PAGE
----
‘It has to be food.’ This was my very first thought when I saw the theme of this week’s photo challenge:  Fresh. And indeed, fresco is an attribute to food us Italians are kind of obsessed with.

Ma e’ fresco?‘ is a sentence I find myself often using in restaurants and if a waiter wants to reassure me that whatever I order is good, fresco or even freschissmo is the word he’d be looking for. To the risk of sounding like an Italian textbook, this is an actual exchange I had in a restaurant in Sicily:

Io: ‘I cannoli sono buoni, si’? (never trust a menu, always ask for advice!)

Cameriere: ‘ Si si, la ricotta e’ freschissima’

And indeed, the ricotta was freschissima and i cannoli delicious!

But then, after trying to take  pictures of tomatoes, mozzarella, piante di basilico and of anything that could portray the idea of Italy and the idea of fresh, I realised that if I interpreted  the word fresh in a less  literal way, I could use this week’s challenge to tell you about an initiative that I find very interesting and I believe will make you look at Italy with a fresh perspective. 

a fresh look at italy through a tour

The initiative that got me so excited is a visit to Palermo, Sicily, organised by La piccola accademia di italiano, a lovely school of Italian here in Dublin. La piccola accademia offers Italian classes in Ireland, but for the first time this year they have teamed up with Antonio from Senza meta/Out and about (another very interesting Italian in Dublin) to offer the chance of a school tour to Palermo. The tour is arranged in connection with the organisation Palma Nana, an Italian co-op committed to promote responsible tourism and environmental education. This is how La piccola accedmia describes the tour:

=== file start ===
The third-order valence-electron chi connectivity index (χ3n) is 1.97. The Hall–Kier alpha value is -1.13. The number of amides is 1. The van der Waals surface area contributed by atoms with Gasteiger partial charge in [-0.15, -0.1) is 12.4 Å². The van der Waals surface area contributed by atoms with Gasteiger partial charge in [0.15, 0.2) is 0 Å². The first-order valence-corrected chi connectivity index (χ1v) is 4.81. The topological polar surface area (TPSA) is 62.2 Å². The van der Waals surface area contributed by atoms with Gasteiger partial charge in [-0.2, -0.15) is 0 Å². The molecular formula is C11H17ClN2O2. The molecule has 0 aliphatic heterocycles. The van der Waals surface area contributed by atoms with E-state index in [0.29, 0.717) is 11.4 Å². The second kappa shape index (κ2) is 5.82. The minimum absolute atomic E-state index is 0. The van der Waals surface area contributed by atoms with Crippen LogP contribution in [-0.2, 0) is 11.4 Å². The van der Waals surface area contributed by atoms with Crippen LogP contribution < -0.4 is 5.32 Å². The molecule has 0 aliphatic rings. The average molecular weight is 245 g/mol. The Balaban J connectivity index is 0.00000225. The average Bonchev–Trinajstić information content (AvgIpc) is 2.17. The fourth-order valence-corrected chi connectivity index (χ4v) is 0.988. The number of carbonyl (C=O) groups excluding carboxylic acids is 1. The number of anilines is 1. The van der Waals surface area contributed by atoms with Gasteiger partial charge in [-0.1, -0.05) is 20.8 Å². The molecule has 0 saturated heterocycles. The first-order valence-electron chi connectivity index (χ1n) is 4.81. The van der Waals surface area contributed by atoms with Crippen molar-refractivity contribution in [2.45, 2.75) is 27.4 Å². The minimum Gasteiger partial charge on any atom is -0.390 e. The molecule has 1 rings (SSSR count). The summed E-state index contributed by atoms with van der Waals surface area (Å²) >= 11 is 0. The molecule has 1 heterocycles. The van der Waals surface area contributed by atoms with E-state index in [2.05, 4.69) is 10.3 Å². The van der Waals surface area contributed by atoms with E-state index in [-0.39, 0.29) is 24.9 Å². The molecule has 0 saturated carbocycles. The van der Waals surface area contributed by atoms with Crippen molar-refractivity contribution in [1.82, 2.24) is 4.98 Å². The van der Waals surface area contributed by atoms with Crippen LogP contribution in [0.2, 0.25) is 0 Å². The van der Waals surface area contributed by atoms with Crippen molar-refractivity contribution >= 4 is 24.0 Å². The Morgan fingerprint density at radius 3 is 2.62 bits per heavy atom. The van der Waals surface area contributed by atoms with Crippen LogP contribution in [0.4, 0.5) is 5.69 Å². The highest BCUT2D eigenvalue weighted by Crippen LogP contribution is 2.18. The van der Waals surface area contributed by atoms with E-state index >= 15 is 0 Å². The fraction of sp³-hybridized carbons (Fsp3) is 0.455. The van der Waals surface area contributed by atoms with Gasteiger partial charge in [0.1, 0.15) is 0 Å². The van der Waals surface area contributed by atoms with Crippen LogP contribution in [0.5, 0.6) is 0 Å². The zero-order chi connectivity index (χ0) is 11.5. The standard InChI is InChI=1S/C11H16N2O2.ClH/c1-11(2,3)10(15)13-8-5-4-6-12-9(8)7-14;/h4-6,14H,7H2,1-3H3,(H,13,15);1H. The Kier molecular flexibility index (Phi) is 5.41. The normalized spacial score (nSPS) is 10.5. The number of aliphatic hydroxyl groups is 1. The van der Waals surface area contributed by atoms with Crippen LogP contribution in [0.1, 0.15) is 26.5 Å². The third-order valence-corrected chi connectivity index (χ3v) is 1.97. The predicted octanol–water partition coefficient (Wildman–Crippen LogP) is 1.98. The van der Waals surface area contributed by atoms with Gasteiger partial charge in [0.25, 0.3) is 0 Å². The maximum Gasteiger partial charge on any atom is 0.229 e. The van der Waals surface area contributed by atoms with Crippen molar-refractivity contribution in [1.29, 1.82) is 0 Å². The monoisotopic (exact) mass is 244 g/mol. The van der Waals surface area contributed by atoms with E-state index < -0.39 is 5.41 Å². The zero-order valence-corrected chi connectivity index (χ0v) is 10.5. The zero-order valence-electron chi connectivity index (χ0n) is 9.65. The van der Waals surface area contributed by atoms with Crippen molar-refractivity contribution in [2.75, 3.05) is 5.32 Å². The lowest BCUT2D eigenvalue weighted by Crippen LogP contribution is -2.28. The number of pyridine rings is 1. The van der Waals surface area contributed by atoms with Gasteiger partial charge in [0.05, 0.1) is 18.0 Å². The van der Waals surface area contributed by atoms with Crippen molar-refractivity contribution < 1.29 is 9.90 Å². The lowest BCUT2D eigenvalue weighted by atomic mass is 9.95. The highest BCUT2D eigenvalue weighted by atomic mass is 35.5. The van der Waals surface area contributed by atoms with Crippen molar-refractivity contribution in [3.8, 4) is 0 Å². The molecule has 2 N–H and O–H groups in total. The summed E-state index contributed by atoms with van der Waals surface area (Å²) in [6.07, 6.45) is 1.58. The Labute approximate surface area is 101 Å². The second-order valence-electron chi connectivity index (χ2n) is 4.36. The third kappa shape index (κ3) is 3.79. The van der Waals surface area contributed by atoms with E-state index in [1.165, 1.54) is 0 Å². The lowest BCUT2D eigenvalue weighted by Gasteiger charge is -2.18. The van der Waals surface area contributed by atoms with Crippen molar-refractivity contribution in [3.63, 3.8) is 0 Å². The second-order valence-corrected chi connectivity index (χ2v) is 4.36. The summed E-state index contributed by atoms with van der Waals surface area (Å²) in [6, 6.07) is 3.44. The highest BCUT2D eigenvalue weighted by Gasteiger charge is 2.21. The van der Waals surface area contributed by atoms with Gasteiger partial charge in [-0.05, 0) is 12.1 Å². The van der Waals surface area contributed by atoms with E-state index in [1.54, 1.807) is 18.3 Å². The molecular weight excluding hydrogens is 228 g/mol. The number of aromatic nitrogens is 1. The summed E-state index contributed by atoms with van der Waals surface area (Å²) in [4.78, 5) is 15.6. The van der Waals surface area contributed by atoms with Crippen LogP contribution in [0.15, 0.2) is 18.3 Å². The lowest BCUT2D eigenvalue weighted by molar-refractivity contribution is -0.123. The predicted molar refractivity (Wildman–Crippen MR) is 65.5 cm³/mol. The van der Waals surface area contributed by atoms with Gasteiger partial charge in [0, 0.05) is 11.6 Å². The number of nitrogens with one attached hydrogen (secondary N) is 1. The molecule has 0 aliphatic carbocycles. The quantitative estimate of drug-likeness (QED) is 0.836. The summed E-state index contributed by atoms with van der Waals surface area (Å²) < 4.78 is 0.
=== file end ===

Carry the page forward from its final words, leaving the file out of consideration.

We will visit Palermo: the beautiful capital of Sicily considered to be the centre of Mediterranean culture. Among other activities, we will walk through the streets of Palermo discovering its legends and secrets; we will go to the food and flea markets to haggle with the local “mercanti” and to taste the best street food in true Sicilian style. We will enjoy a traditional Sicilian dinner at one of the restaurants participating to the Addio Pizzo association (movement established to build a community of businesses and consumers who refuse to pay “pizzo” – mafia extortion money).

During the “Gita”, your teacher will encourage you to practise what learned in class completing typical Italian daily routine tasks such as buying bus tickets, reading the newspaper while having breakfast, asking for information, interacting with real Italians!